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Probing the quantum nature of water


By James Dacey in Beijing on Friday 4 November

After enjoying clear blue skies for the first couple of days of my visit to Beijing, the breeze has disappeared and the smog has taken its hold. One local scientist told me this latest wave is due to pollution from factories south-west of the city, but others have told me it is difficult to pinpoint a particular source. Facemasks are being worn by every other person in the streets, but fortunately I’ve been sheltered by the walls and ceilings of Peking University (PKU).

I’ve been at PKU primarily to attend a conference celebrating the 50th anniversary of the JPhys series of journals, published by IOP Publishing (which also publishes Physics World magazine). The event has been aimed at early-career scientists and I contributed by giving a presentation about the practice of science journalism. The delegates seemed interested in the idea of how quality media coverage can help to increase the impact of their research. I also shared some tips on how Chinese researchers can attract the attention of journalists – for instance through social media or contacting us directly.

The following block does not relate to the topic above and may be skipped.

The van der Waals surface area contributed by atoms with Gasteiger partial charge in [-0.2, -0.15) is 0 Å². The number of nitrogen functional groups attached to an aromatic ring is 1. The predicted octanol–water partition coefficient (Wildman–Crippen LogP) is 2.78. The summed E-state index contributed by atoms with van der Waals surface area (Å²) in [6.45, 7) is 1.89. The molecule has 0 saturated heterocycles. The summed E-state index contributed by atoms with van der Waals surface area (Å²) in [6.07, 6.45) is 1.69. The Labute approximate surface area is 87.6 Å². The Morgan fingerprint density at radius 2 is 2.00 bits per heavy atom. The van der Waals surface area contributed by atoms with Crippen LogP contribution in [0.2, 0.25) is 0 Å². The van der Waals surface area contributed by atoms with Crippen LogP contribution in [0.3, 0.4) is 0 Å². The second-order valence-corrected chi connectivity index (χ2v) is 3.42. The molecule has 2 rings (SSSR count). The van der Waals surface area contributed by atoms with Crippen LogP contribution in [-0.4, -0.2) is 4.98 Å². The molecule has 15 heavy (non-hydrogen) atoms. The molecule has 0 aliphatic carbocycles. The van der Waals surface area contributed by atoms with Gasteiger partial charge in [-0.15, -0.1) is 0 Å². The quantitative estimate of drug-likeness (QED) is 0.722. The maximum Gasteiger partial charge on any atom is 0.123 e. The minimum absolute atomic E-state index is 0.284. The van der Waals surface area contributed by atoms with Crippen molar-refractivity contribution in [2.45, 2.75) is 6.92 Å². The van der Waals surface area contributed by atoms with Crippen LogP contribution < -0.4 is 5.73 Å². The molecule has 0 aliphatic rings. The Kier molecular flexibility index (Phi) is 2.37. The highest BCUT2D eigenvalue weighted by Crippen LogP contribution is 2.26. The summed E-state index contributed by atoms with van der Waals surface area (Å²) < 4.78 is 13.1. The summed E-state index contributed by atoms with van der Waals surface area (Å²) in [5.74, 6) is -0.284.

During the event I met Ying Jiang, a researcher at the International Center for Quantum Materials (ICQM), part of PKU’s school of physics. He gave me a tour of his lab where his group is studying the structure and dynamics of water at solid surfaces. They study the quantum behaviour of protons in water molecules, using a combination of atomic force microscopy (AFM) and scanning tunnelling microscopy (STM).

Jiang’s research could help to understand the fiendishly complicated phase transition that water undergoes when turning to ice. A better understanding of how water behaves at the interface with solid surfaces could also benefit materials science as well as environmental and biological studies. To find out more take a look at the interview above that I recorded with Jiang alongside one of the STMs in his lab.

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